“It’s really awesome that you can spend time with her,” she said. “At home her mom is busy with other men and doesn’t have time for her. She wants love so badly that she will take her clothes off and stand outside her neighbours' doors and say, ‘I love you. I love you,’ just to get their attention.” Something inside me broke. I hugged Daniella tighter and wished I could pour all the love of God into her. My heart broke for the life she could end up in if this is what she did at six years old. This is why the church so desperately needs to do what it is called to. There are a million other Daniella’s in the world who need what only God can give them. And God chooses to operate through us. This is why our mission is so important. Jesus’ last words before leaving earth were, “Go into all the world and make disciples.” I hope that these stories encourage you to do just that. We are called to be the hope of the world.  

4 Things We Learned on our SLI Mission Trip

1. Christ's church is the church, no matter where you are in the world

The band started playing, the other congregants were still trickling in through the back door of the church.  If we thought the myriad of conversations and the few babies crying from the back were loud, we were proven wrong when the worship team from Pastor Eleazar's church kicked it into gear.  We tried to engage in the Spanish worship, while some of us slipped tissues in our ears as discreetly as we could.  But as the band worked through therir set list, the Holy Spirit was speaking something to our hearts.  Christ had paid for these people with his blood and He had redeemed us as well, so why wouldn't we celebrate, and celebrate together?  On that very Sunday in nearly every city across the globe, men and women were gathered together to worship the same God.  Rather than simply a foreign experience, that night downtown became a wide angle lens with which to view the church around the world.  - Jonathan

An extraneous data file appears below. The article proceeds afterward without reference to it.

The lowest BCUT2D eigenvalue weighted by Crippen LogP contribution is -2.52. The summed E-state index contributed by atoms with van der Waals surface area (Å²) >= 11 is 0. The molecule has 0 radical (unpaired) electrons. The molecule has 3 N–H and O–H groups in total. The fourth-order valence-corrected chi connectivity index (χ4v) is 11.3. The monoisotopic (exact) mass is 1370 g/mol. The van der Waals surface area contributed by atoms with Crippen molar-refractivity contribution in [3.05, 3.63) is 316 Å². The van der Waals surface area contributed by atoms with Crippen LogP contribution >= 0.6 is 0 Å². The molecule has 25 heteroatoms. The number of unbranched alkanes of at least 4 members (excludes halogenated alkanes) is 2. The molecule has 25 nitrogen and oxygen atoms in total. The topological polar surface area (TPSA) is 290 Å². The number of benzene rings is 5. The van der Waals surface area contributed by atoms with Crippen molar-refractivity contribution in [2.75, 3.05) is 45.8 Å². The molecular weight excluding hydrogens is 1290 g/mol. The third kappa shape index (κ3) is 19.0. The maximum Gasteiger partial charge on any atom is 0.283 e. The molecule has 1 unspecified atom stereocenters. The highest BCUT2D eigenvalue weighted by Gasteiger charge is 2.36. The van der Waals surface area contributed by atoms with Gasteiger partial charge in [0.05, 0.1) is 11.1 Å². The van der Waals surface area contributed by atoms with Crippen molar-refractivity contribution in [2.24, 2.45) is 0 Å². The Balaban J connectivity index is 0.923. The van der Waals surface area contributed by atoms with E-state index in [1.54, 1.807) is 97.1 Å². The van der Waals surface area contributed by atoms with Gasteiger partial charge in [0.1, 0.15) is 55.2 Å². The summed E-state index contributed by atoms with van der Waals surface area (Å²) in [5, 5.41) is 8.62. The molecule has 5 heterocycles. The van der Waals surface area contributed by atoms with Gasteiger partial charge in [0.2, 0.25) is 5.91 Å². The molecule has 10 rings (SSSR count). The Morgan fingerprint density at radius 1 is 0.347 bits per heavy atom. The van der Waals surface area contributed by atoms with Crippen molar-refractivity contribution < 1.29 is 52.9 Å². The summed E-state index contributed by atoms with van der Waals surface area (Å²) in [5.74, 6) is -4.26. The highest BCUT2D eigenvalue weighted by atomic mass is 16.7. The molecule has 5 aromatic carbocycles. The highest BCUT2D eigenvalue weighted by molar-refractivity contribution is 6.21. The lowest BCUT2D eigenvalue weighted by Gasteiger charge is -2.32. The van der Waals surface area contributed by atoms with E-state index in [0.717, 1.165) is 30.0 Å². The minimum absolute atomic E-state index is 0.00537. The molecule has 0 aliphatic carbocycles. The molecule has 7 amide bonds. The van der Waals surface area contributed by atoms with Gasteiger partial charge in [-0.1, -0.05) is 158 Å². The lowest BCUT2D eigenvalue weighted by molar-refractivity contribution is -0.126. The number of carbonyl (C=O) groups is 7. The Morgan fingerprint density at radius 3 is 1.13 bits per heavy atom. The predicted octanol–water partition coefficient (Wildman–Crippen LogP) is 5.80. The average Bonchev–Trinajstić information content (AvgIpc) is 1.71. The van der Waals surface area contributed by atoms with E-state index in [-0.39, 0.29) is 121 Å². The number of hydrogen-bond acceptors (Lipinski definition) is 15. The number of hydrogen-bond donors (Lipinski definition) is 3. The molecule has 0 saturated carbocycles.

2. Diversity in the team only means that we are each gifted in different ways

Creating the kids program from scratch meant we all had to contribute (there are only 4 of us!)  Each person played an important part.  While practicing the program we discovered that we all prefered different age groups and we had to involve things that all ages would love.  It was fun to see each person more involved and animated in the program for the class that they better related to.  Through Issachar, our translator, our nerves calmed down and we each had a blast teaching the message "Jesus is with you; there is no need to be afraid".  The program turned out really well because each one contributed in their own way to make sure everyone was included. - Autumn

3. We can use our differences to our advantage

We put on the very first men's conference in Puerto Plata and the North coast - it had never been done before.  Not only that but a bunch of "rich white people", affectionately called "gringos" were speaking at it.  We were different, but that was part of what drew people's attention and attendance.  Another difference was in our definitions of poverty.  Ours was "you are poor and have little, so I will give you stuff/money so you won't be poor", while their definition of poverty is "I am hopeless and nothing can get me out of this situation".  Once we understood this, we could help them not by throwing them our leftover pesos, but by showing them the source of hope - JESUS.  When we encourage them to rely on Him for help, getting out of poverty can happen as a by product of knowing HOPE. - Ben

4. Emotional brokenness is cross-cultural